Update on this: the fastest solution I found for populating a transition matrix based on tons of markov chains is to merge the chains together one after the other, use bincounts, then get the fake transitions (from the end of one chain to the beginning of the next), then decrement the counts for each fake transition. That solution was about 25% faster than my original. –  some-guy Nov 4 '12 at 16:30
    
@some-guy: feel free to take the best solution you find for your use case, post that as an answer, and accept it. –  DSM Nov 4 '12 at 17:35

Just for kicks, and because I've been wanting to try it out, I applied Numba to your problem. In code, that involves just adding a decorator (although I've made a direct call so I could test the jit variants that numba provides here):

import numpy as np
import numba

def increment_counts_in_matrix_from_chain(markov_chain, transition_counts_matrix):
    for i in xrange(1, len(markov_chain)):
        old_state = markov_chain[i - 1]
        new_state = markov_chain[i]
        transition_counts_matrix[old_state, new_state] += 1

autojit_func = numba.autojit()(increment_counts_in_matrix_from_chain)
jit_func = numba.jit(argtypes=[numba.int64[:,::1],numba.double[:,::1]])(increment_counts_in_matrix_from_chain)

t = np.random.randint(0,50, 500)
m1 = np.zeros((50,50))
m2 = np.zeros((50,50))
m3 = np.zeros((50,50))

And then timings:

In [10]: %timeit increment_counts_in_matrix_from_chain(t,m1)
100 loops, best of 3: 2.38 ms per loop

In [11]: %timeit autojit_func(t,m2)                         

10000 loops, best of 3: 67.5 us per loop

In [12]: %timeit jit_func(t,m3)
100000 loops, best of 3: 4.93 us per loop

The autojit method does some guessing based on runtime inputs, and the jit function has types dictated. You have to be a little careful since numba at these early stages doesn't communicate that there was an error with jit if you pass in the wrong type for an input. It will just spit out an incorrect answer.

That said though, getting a 35x and 485x speed-up without any code change and just adding a call to numba (can be also called as a decorator) is pretty impressive in my book. You could probably get similar results using cython, but it would require a bit more boilerplate and writing a setup.py file.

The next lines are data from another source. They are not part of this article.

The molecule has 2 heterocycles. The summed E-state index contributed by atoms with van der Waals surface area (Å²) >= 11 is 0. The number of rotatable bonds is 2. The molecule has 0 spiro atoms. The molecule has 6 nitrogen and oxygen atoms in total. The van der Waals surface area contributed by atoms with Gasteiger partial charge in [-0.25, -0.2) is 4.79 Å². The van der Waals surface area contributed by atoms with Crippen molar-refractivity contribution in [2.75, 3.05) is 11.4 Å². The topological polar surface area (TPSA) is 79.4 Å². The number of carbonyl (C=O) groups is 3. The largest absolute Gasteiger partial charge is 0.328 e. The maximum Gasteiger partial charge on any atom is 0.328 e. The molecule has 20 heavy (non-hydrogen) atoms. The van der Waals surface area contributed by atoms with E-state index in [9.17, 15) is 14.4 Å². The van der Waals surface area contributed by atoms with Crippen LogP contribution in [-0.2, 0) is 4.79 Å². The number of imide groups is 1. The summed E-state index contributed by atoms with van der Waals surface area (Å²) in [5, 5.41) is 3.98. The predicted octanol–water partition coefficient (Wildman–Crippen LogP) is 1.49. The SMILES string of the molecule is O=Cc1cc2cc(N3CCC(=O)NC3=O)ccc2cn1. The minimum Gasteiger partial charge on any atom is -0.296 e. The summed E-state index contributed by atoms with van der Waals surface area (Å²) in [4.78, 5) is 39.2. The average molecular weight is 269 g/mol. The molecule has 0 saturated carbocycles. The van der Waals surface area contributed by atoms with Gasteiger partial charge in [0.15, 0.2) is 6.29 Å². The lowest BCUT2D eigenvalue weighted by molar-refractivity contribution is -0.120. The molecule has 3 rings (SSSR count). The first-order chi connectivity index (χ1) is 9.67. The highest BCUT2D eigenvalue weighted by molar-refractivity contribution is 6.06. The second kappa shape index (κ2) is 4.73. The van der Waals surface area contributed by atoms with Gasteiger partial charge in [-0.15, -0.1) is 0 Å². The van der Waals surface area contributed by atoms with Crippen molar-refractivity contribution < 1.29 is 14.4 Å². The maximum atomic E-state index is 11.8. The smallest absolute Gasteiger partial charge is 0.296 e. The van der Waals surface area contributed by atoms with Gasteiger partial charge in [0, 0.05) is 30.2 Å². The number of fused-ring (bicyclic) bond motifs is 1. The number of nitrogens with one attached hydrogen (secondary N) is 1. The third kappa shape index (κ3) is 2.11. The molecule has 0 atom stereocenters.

I also like this solution because the code remains readable and you can write it the way you originally thought about implementing the algorithm.

share|improve this answer
    
Neat! What's the startup cost like? –  DSM Nov 4 '12 at 18:56
1  
@DSM Not sure if this is the best way to time it, but %timeit autojit_func = numba.autojit()(increment_counts_in_matrix_from_chain); autojit_func(t,m2) gives 81 us. When I do something similar for plain jit I get a bunch of garbage collection warnings that I assume screw up the timing. –  JoshAdel Nov 4 '12 at 19:02

Here's a faster method. The idea is to count the number of occurrences of each transition, and use the counts in a vectorized update of the matrix. (I'm assuming that the same transition can occur multiple times in markov_chain.) The Counter class from the collections library is used to count the number of occurrences of each transition.

from collections import Counter

def update_matrix(chain, counts_matrix):
    counts = Counter(zip(chain[:-1], chain[1:]))
    from_, to = zip(*counts.keys())
    counts_matrix[from_, to] += counts.values()

Timing example, in ipython:

In [64]: t = np.random.randint(0,50, 500)

In [65]: m1 = zeros((50,50))

In [66]: m2 = zeros((50,50))

In [67]: %timeit increment_counts_in_matrix_from_chain(t, m1)
1000 loops, best of 3: 895 us per loop

In [68]: %timeit update_matrix(t, m2)
1000 loops, best of 3: 504 us per loop

It's faster, but not orders of magnitude faster. For a real speed up, you might consider implementing this in Cython.

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Ok, few ideas to tamper with, with some slight improvement (at cost of human undestanding)

Let's start with a random vector of integers between 0 and 9 of length 3000:

L = 3000
N = 10
states = array(randint(N),size=L)
transitions = np.zeros((N,N))

Your method, on my machine, has a timeit performance of 11.4 ms.

The first thing for a little improvement is to avoid to read the data twice, storing it in a temporary variable:

old = states[0]
for i in range(1,len(states)):
    new = states[i]
    transitions[new,old]+=1
    old=new

This gives you a ~10% improvement and drops the time to 10.9 ms.

A more involuted approach uses the strides:

def rolling(a, window):
    shape = (a.size - window + 1, window)
    strides = (a.itemsize, a.itemsize)
    return np.lib.stride_tricks.as_strided(a, shape=shape, strides=strides)

state_2 = rolling(states, 2)
for i in range(len(state_2)):
    l,m = state_2[i,0],state_2[i,1]
    transitions[m,l]+=1

The strides allow you to read the consecutive numbers of the array tricking the array to think that the rows start in a different way (ok, it's not well described, but if you take some time to read about strides you will get it) This approach loses performance, going to 12.2 ms, but it is the hallway to trick the system even more. flattening both the transition matrix and the strided array to one dimensional arrays, you can speed up the performance a little more:

transitions = np.zeros(N*N)
state_2 = rolling(states, 2)
state_flat = np.sum(state_2 * array([1,10]),axis=1)
for i in state_flat:
    transitions[i]+=1
transitions.reshape((N,N))

This goes down to 7.75 ms. It's not an order of magnitude, but it's a 30% better anyway :)